This takes insanely long on my 60K-files workspace. I have written a python script which does the same job in under 10 seconds: p5. It also supports .p4ignore and can preview and automatically edit untracked/changed/deleted files. –  hamstergene Oct 2 '13 at 11:53
@hamstergene, very nice! –  Mark Harrison Oct 2 '13 at 18:42

Alternatively from P4Win, use the ""Local Files not in Depot" option on the left hand view panel.

I don't use P4V much, but I think the equivalent is to select "Hide Local Workspace Files" in the filter dropdown of the Workspace view tab.p4 help fstat

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Under Unix:

find -type f ! -name '*~' -print0| xargs -0 p4 fstat 2>&1|awk '/no such file/{print $1}'

This will print out a list of files that are not added in your client or the Perforce depot. I've used ! -name '*~' to exclude files ending with ~.

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I really like this solution. It works very well. –  engtech Feb 9 '11 at 19:19
excellent solution. thank you :) –  Ajay Nadathur Jul 18 '11 at 20:59

I use the following in my tool that backs up any files in the workspace that differ from the repository (for Windows). It handles some odd cases that Perforce doesn't like much, like embedded blanks, stars, percents, and hashmarks:

dir /S /B /A-D | sed -e "s/%/%25/g" -e "s/@/%40/g" -e "s/#/%23/g" -e "s/\*/%2A/g" | p4 -x- have 1>NUL:

"dir /S /B /A-D" lists all files at or below this folder (/S) in "bare" format (/B) excluding directories (/A-D). The "sed" changes dangerous characters to their "%xx" form (a la HTML), and the "p4 have" command checks this list ("-x-") against the server discarding anything about files it actually locates in the repository ("1>NUL:"). The result is a bunch of lines like:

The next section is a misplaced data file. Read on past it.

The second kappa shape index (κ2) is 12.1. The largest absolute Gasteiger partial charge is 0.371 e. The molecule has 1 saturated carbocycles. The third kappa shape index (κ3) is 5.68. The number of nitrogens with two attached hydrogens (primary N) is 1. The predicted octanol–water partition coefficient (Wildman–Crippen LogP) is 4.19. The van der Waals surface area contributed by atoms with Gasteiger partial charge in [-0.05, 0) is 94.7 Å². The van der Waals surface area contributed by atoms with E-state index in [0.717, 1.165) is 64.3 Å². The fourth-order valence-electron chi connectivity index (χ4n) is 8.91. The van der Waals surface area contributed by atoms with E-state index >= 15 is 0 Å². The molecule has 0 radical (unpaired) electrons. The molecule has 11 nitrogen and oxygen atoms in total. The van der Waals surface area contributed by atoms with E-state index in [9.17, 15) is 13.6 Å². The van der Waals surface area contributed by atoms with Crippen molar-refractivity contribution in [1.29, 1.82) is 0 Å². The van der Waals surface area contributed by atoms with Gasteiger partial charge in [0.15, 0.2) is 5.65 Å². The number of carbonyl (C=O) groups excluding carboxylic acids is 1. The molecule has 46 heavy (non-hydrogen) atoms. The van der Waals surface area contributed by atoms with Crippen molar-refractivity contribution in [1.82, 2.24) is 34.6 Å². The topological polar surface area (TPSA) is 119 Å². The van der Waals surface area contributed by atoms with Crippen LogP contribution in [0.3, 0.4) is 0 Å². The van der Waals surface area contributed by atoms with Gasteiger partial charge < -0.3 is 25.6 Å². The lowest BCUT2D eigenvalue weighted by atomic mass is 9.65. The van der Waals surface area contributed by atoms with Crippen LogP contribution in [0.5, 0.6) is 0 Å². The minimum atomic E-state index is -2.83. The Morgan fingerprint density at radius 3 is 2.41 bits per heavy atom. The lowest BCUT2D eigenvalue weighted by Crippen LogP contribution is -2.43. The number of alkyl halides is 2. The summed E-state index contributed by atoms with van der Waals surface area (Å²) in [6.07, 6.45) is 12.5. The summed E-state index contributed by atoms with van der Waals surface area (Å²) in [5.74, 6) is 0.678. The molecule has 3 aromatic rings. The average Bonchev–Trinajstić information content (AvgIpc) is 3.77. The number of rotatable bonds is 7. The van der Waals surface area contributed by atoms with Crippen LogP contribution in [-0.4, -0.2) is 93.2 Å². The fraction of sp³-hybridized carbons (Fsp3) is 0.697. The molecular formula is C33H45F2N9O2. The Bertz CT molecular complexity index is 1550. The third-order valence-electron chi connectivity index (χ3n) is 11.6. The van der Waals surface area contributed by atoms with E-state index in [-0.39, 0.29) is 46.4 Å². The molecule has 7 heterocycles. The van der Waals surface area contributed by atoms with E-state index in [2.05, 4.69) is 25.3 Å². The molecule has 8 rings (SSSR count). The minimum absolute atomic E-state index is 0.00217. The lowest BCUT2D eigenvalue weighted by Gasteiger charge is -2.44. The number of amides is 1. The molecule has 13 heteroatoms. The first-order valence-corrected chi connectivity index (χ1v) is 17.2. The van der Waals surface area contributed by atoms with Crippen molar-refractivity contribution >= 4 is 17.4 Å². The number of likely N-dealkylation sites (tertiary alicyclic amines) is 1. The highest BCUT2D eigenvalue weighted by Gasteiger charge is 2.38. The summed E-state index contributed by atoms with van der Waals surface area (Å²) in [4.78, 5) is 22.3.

Z:\No_Backup\Workspaces\full\depot\Projects\Archerfish\Portal\Main\admin\html\images\nav\navxx_background.gif - file(s) not on client.

Et voilà!

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Quick 'n Dirty: In p4v right-click on the folder in question and add all files underneath it to a new changelist. The changelist will now contain all files which are not currently part of the depot.

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Is there an analogue of svn status or git status?

Yes, BUT.

As of Perforce version 2012.1, there's the command p4 status and in P4V 'reconcile offline work'. However, they're both very slow. To exclude irrelevant files you'll need to write a p4ignore.txt file per http://stackoverflow.com/a/13126496/284795

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In P4V, under the "View" menu item choose "Files in Folder" which brings up a new tab in the right pane. To the far right of the tabs there is a little icon that brings up a window called "Files in Folder" with 2 icons. Select the left icon that looks like a funnel and you will see several options. Choose "Show items not in Depot" and all the files in the folder will show up. Then just right-click on the file you want to add and choose "Mark for Add...". You can verify it is there in the "Pending" tab. Just submit as normal (Ctrl+S).